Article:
Since I took over the leadership of the Nigerian Customs Service, if there’s anything that we are battling with, if there’s anything that is big challenge to us, it is smuggling— Col. Hameed Ali (rtd). Comptroller-General of NCS.
THAT was in a news report published in a national newspaper. The Federal Ministry of Agriculture and Rural Development has raised alarm about the increase in the volume of rice, fish and poultry products being smuggled into the country. The Ministry, obviously speaking to deaf ears, warned that “importation of rice and frozen fish through land borders is illegal and prohibited.”
Somebody must assume that smugglers are not aware of the illegality of their actions. On the contrary, my years of experience at Idiroko, Ajilete, etc. point to the fact that smugglers are very much aware that they are breaking the law with impunity.
They keep doing it because successive governments of the Federation, having depended largely on crude oil revenue have not regarded smuggling as economic terrorism which should be fought with the arsenals mobilized for other wars.
The NCS boss lamented that “This year alone, I have over five officers who have gone down fighting smugglers.” That is unfortunate and the NCS has our sympathies. At the same time, it would appear as if the NCS and the Federal Government, under Buhari, like its predecessors are fighting terrorists with weapons meant for policing civil society.
Adolf Hitler, 1889-1945, a first class terrorist himself and, perhaps a cousin to President Donald Trump of the USA, left the world with useful advice when he said: “You don’t fight terror with appeasement.
You fight terror with terror.” Now that the Age of Oil is coming to an end, Nigerians and their governments must turn their attention to the economic terrorism which smuggling represents and which had led to the devastation of our manufacturing sectors, crippled our agro-allied industries and is making our quest for self-sufficiency in rice, tomato, sugar and vegetable oil appear like a mirage. This is a war for which all the governments in Nigeria must enlist the support of all of us.
Hitherto, public servants have been fighting this war alone and they are losing very badly as most of us sitting with steaming plates of rice, smuggled fish, chicken and turkey wings can testify. Civil servants are not trained marketing professionals. NCS preventive staff might be armed and dedicated, but they are fighting this war half-blindfolded.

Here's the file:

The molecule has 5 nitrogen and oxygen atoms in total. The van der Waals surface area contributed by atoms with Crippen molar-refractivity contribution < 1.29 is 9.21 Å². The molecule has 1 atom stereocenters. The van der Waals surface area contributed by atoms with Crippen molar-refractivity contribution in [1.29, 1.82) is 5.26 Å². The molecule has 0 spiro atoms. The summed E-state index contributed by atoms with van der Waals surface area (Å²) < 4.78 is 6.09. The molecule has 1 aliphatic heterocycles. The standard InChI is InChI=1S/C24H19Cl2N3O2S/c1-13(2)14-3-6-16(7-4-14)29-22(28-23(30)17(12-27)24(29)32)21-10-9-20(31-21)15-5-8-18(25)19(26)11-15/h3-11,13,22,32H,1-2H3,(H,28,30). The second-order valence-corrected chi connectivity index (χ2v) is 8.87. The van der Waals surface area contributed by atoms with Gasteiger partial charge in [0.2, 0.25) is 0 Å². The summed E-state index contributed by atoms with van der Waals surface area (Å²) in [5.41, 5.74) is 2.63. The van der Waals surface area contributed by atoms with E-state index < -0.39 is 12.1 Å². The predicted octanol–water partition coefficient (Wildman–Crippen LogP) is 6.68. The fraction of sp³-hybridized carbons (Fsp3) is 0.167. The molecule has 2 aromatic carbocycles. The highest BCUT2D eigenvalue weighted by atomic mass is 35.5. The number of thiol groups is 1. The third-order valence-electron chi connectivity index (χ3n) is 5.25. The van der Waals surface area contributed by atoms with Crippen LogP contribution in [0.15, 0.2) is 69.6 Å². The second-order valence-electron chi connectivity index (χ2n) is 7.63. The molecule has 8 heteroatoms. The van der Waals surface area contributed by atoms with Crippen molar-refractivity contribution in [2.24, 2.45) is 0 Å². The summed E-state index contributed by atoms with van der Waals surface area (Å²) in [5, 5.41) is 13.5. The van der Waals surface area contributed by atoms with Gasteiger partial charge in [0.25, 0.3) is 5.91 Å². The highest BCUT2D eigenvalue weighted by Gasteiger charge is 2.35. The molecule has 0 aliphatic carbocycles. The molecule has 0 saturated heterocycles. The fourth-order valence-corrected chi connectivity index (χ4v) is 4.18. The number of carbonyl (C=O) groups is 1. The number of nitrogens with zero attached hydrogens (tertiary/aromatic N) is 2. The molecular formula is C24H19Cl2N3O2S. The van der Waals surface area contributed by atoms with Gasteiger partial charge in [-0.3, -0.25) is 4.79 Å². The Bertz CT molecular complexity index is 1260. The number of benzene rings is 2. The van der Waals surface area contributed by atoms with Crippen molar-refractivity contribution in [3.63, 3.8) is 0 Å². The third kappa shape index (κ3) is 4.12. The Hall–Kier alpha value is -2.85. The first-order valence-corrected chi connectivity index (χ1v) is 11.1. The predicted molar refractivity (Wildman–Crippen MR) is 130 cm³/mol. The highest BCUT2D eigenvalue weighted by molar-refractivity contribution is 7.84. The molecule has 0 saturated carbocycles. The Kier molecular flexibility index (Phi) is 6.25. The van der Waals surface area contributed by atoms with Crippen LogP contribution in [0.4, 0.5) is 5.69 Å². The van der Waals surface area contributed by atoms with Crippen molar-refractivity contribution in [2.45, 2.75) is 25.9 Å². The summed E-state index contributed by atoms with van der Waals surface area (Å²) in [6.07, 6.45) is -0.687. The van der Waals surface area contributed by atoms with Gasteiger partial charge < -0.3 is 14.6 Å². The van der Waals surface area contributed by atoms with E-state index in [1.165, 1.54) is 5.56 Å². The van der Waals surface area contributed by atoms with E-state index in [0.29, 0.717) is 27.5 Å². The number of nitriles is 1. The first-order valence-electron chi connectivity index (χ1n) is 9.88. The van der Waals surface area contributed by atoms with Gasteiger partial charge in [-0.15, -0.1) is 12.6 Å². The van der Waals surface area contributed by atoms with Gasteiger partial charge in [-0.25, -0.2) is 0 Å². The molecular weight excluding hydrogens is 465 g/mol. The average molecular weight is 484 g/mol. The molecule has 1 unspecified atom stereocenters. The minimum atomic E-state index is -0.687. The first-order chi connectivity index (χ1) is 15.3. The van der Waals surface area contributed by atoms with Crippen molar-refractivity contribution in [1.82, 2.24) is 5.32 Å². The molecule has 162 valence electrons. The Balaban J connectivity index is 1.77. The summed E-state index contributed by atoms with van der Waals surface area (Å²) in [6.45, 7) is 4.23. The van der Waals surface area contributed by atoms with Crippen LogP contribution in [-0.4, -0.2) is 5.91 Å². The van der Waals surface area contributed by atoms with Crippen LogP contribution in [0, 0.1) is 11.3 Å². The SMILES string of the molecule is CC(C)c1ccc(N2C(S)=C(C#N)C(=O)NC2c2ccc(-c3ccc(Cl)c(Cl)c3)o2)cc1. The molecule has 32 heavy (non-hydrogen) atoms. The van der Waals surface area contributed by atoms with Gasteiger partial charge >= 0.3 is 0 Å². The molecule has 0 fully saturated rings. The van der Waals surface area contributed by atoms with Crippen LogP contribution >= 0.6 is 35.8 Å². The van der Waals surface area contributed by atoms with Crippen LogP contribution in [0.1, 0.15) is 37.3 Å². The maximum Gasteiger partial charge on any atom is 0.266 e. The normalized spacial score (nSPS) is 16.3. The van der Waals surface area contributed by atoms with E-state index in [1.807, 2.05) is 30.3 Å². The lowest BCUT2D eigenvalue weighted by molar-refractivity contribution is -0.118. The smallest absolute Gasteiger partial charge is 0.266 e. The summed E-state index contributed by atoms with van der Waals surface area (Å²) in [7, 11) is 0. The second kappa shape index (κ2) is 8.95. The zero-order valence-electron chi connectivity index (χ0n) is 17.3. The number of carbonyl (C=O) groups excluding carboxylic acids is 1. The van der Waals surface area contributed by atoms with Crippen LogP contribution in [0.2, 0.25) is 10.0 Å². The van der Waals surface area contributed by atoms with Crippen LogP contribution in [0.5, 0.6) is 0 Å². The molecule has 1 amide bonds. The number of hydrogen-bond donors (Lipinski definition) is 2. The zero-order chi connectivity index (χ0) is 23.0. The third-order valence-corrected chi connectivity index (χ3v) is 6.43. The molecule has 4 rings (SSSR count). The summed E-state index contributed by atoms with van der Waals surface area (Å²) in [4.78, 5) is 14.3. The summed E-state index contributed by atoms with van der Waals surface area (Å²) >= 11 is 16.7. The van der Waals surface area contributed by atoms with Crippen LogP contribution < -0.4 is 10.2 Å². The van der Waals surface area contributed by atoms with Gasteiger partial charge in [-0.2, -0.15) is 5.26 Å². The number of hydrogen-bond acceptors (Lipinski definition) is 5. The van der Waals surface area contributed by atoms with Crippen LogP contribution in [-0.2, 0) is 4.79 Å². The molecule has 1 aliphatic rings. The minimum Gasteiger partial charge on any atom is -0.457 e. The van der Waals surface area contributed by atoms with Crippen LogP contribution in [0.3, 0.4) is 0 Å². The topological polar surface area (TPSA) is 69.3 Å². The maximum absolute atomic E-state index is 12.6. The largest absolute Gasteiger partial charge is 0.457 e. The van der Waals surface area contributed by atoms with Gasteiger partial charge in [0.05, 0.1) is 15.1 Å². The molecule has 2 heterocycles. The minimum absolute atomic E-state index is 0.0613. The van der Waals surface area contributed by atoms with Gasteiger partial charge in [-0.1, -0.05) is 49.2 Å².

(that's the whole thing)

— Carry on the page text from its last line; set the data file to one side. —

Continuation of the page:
The attempts to stop the smugglers at the borders have ended in failure or death of NCS staff as well as smugglers. One cardinal reason for failure is the number of illegal entry points into Nigeria which is surrounded by at least four other nations which are too willing to provide launching points for smugglers heading for Nigeria.
Nothing less than 200 illegal borders are known to exist in this country. The NCS does not have enough men to monitor all of them. So border interdiction serves limited purpose. Contraband will still enter the country.
Since border patrols are inherently ineffective, the best way of discouraging smuggling is to deny smugglers of their markets. That means studying the channel of distribution of smuggled goods from border to open markets. Then governments should move to close them.
To do this the FG and State Governments must collaborate to strengthen the laws prohibiting the importation and sale of contraband goods. The penalties for possession and offering for sale of prohibited goods must be so stiff as to deter all but the most desperate.
And, if during investigation it is discovered that a law-enforcement officer – NCS, Police, DSS etc – had lost his life, then those caught with the goods must be made accessories, after the fact, to the murder of the official(s).
Most Nigerians are cowards; but what we have is the survival of the “un-fittest”. Despite the fact that as many as forty percent of people living in Lagos state live on one form of crime or another – illegal street trading, illegal gambling, illegal transport services, prostitution, extortion, fraud, outright robbery etc – the markets will begin to fold the minute collaborators of smugglers realize that they might face murder charge for a crime committed far away to bring in the goods they sell.
States and Local Governments should also enact laws prohibiting the sale of banned products in their domains and they should continuously raid the markets. It is easier to deny the smugglers of outlets than engaging in shoot-outs. And, fewer lives are lost. Incidentally, I did it before for a client.
Finally, if whistle-blowers can reveal corrupt officials, why can the FG and States not deploy whistle-blowers to apprehend smugglers? They are not ghosts and many of their neighbours are aware of their activities. They have never felt called upon to do anything – until now.